There were five known "sleepers," or sailors who would routinely nod off on watch, but no disciplinary action was taken, the report states. Two of the five sailors were working during the collision, although investigators found no evidence they were asleep.

The hands-off leadership style created a climate that "gave the appearance of tolerating routine inattentiveness and lax professional standards," the report concludes.

"This appearance of a lack of standards, and of a general reticence to hold personnel accountable to standards, did not inspire either the questioning attitude or the forceful watch team backup that could have enabled watchstanders to overcome even the inadequate strait transit/crossing plan they were tasked to execute, and avoid this collision in the process," it states.

The probe found the commanding officer, Cmdr. Ryan Brookhart, was not in the control room while the submarine was crossing the strait and did not prepare a comprehensive plan for the transit.

Investigators said that in the hour prior to the collision, about 30 tactical errors occurred onboard the Hartford.

Sonar operators, in charge of monitoring the ships near the submarine, were chatting informally for most of that hour. One of the sailors inserted a false sonar contact into the system so "he could use up all of his sonar trackers for amusement."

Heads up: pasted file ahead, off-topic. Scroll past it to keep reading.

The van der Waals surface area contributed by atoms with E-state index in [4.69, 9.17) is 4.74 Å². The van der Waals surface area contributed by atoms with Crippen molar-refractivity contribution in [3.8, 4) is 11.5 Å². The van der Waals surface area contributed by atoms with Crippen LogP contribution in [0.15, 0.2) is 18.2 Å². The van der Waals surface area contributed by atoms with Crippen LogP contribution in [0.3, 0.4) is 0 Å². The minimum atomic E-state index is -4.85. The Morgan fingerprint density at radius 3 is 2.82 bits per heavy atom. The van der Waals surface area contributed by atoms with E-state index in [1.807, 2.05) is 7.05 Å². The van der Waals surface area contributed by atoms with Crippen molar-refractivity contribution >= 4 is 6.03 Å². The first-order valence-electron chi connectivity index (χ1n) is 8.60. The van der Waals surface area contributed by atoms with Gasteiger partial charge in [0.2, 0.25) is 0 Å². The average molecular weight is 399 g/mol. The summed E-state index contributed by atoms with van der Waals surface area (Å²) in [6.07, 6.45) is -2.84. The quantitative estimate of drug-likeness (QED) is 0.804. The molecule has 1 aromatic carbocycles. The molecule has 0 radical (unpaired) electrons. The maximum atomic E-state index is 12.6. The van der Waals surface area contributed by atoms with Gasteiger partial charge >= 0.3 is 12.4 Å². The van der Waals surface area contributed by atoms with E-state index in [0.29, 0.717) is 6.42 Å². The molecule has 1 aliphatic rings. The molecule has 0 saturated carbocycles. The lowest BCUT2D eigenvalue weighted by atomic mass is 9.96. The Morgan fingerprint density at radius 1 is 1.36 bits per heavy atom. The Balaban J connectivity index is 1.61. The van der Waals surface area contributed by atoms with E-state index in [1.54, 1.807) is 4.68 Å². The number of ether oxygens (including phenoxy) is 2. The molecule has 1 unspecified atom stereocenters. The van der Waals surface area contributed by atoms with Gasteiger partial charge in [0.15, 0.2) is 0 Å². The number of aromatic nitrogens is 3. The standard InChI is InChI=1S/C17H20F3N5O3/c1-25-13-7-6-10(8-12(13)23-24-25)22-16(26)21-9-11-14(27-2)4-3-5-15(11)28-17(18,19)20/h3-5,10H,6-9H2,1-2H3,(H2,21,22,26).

The sonar supervisor left his station frequently and the navigator was taking an exam while listening to his iPod in the wardroom. The officer in command did not look out of the periscope.

Sailors noticed a ship that would turn out to be the New Orleans at close range but misread its bearing rate, incorrectly recorded its position as farther away and failed to identify it as a warship.

After the collision alarm sounded, Brookhart arrived in the control room. But by then, the bow planes were out of commission and the periscopes would not rise. Fuel was leaking in the machinery room. Fifteen sailors had minor injuries.

Command, control

In the wake of the incident, Brookhart was relieved of his duties and a request to discharge him from the service was sent to the Navy Personnel Command. The chief of the boat was reassigned and several crew members were punished for poor performance.